From: David Starner (firstname.lastname@example.org)
Date: Wed Mar 09 2011 - 12:13:28 CST
On Wed, Mar 9, 2011 at 8:15 AM, Peter Constable <email@example.com> wrote:
> From: firstname.lastname@example.org [mailto:email@example.com] On Behalf Of David Starner
>> There's enough advocates for duodecimal systems that I could make a case
>> for Unicode encoding, provided Unicode was willing to unify massively
>> disparate glyphs.
> I don't think an acceptable case can be made. Numbers are abstract quantities. Presenting a number using duodecimal digits is a matter of _presentation_.
> For a presentation convention, the existing characters are completely adequate. The existing characters are also fully adequate for document content that will never undergo that kind of processing described above; moreover, it's what people are certainly going to be typing since they have been doing so with existing keyboards and fonts for years.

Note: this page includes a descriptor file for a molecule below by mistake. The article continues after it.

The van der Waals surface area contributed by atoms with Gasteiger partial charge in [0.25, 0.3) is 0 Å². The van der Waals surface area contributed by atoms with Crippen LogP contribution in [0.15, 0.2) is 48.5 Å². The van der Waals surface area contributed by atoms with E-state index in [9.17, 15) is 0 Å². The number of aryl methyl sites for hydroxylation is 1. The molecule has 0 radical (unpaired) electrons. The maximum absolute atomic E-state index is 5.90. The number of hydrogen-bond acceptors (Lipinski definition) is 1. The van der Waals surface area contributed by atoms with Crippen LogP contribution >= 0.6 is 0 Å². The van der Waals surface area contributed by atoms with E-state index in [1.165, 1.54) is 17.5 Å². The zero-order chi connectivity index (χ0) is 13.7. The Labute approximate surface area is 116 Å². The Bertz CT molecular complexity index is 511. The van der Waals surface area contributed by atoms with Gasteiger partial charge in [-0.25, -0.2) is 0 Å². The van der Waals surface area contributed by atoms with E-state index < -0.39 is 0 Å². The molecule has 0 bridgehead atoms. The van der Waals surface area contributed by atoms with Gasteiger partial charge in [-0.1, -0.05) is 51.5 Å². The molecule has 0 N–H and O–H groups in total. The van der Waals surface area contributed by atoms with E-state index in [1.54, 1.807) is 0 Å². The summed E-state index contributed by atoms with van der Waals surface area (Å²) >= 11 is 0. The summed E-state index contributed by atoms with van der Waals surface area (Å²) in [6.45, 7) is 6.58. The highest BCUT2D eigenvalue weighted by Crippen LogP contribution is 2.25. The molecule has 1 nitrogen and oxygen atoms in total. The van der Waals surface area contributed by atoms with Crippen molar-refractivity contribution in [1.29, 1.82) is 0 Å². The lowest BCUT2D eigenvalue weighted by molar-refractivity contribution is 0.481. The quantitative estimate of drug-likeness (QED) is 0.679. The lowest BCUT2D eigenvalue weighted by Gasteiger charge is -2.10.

I don't understand your message.
shows a page from a book on the duodecimal system that uses two
completely new characters for 10 and 11, that can not be unified with
any other characters in Unicode. If it were so simple that all the
duodecimal promoters used those characters, I think the case would be
The fact that people have used substitutes did not stop the various
hyphens from getting encoded, nor did it stop a few Mayan characters a
few years back, or the Egyptian yod.
-- Kie ekzistas vivo, ekzistas espero.
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